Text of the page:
Peace Activists Must Oppose the US Africa Command
In February 2007, President Bush announced that the Defense Department would create a new Africa Command (Africom) to coordinate U.S. government interests on the continent. Under this plan all governmental agencies of the US would fall under the military, i.e., USAID, the State Department, the US Departments of Energy, Treasury, and the Department of Education, etc. In pursuance of the plans for the militarization of Africa, the US Department of Defense announced the appointment of General William “Kip” Ward (an African American) as head of this new military command. On September 28, 2007, Ward was confirmed as the head of this new imperial military structure and, on October 1, 2007, Africom was launched in Stuttgart, Germany. The major question that is being posed by African peace activists and by concerned citizens is, why now? One answer may lie in the diminished power of the United States in the aftermath of the fiascos in Iraq and Afghanistan. I will maintain in this article that it is urgent that peace activists who want reconstruction and transformation in Africa oppose the plans for the remilitarization of Africa under the guise of fighting terrorism in Africa.
At the end of the era of formal apartheid, the US military had established the Africa Crisis Response Initiative (ACRI) with the goal of supporting humanitarianism and ending genocide. This was the same US government that had lobbied the United Nations to withdraw troops from Rwanda in the midst of the fastest genocide in Africa.
Throughout this period the US military had been cautious about involvement in Africa in the aftermath of the painful experience in Somalia in 1993. This cautious stance changed after the events of September 2001. In the next year, the USA updated its ACRI “plans” to organize the African Contingency Operations Training Assistance (ACOTA). Under ACOTA, African troops were supposed to be provided with offensive military weaponry, including rifles, machine guns, and mortars. The Africa Regional Peacekeeping Program (ARPP) was also established in order to equip, train, and support troops from selected African countries that are involved in “peacekeeping” operations. Additionally, the US government launched a Pan Sahel anti-terrorism initiative (later called Trans Sahara Counter Terror Initiative). Behind these grand mutations lay one clear fact: the USA wanted to control the oil resources from Africa. Presently Africa supplies more petroleum to the USA than the Middle East, and US corporations want the US military to guarantee the dominance of US oil conglomerates.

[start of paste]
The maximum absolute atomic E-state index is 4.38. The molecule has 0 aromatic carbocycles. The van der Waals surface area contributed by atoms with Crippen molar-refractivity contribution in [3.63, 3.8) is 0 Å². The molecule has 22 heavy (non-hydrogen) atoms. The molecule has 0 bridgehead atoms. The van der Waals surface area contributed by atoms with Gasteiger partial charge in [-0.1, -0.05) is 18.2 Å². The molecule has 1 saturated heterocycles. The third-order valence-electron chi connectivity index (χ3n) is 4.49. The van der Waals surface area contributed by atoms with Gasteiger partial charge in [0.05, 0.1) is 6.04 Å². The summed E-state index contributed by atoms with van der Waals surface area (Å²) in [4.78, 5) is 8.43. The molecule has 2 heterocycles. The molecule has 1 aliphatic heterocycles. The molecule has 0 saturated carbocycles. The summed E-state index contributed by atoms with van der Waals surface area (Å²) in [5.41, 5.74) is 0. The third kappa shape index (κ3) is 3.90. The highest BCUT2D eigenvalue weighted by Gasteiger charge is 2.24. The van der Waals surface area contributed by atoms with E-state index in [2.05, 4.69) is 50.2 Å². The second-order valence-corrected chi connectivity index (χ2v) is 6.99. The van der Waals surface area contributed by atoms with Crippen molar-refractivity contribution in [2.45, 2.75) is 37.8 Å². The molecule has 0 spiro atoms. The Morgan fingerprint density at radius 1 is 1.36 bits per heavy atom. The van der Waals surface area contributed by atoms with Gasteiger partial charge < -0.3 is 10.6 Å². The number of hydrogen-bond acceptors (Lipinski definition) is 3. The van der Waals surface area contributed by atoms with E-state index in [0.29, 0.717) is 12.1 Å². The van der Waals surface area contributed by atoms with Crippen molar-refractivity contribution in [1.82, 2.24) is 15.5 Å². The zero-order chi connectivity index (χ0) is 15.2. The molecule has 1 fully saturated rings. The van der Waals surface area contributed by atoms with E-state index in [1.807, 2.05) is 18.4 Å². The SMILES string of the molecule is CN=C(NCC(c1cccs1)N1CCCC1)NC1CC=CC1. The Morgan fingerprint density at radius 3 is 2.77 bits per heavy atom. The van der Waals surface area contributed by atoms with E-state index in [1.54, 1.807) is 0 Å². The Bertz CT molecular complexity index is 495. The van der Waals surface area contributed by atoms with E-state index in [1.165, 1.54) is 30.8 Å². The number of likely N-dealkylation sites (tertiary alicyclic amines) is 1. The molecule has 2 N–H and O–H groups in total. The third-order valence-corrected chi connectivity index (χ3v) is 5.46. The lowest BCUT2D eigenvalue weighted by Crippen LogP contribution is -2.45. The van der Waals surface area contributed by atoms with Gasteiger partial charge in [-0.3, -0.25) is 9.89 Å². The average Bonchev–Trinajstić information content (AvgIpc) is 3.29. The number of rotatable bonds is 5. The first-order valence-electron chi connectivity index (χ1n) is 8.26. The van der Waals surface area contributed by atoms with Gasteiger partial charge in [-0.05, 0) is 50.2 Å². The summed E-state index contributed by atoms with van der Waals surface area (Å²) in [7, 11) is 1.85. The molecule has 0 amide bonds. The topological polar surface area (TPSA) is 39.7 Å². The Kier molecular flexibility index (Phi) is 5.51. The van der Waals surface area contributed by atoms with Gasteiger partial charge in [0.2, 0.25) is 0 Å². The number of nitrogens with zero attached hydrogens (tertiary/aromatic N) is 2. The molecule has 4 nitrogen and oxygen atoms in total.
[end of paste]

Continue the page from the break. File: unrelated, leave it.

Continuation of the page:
The Failures in the Middle East
African Oil – The Real Objective
Challenging the European Union and China in Africa
In the past, when there was a crisis (such as the period after the Vietnam War), the US could transfer the crisis to other countries via the IMF. But the European Union has challenged this calculus and created the Euro as an alternative to the US dollar.
It will not be possible for the IMF to transfer the crisis to Asia, Europe, India, the Middle East or Latin America.
This means that there is only one area of the world where the US imperialists will have free rein. This is in Africa. It is also in Africa where there is a movement against the economic terrorism of neo-liberalism and the unjust conditions of the IMF and World Bank.
In 1980 when the US Central Command was being debated, the citizens of the Middle East and North Africa did not sufficiently grasp the full meaning of this new military structure. After the militarization of the Middle East, five major wars and millions dead, however, it is urgent that peace activists oppose the plans to bring Africa closer into this arc of warfare.
The quest for peace in Africa has been hampered by the crude materialism of the present period and the intensified exploitation of Africans in the era of imperialist plunder and looting. This looting is hidden behind the Orwellian wordplay of “liberalization”, “privatization”, “the freedom of markets”, “humanitarianism” and “the global war on terror”. Racist images of war, anarchy and “failed states” are mobilized by the international media to justify the launch of the US military command structure for Africa. Those who support real cooperation, solidarity and anti-racism must oppose the US Africa command.
We should remember the statement by New York Times columnist, Thomas Friedman who has written, “The hidden hand of the market will never work without the hidden fist – McDonald’s cannot flourish without McDonnell Douglas, the designer of the F-15. And the hidden fist that keeps the world safe for Silicon Valley’s technologies is called the United States Army, Air Force, Navy and Marine Corps.”
About the Author
Professor Horace G. Campbell is a scholar-activist who teaches African American Studies and Political Science at Syracuse University. Reprinted by permission of the author, from: the Syracuse Peace Council Newsletter, December 2007.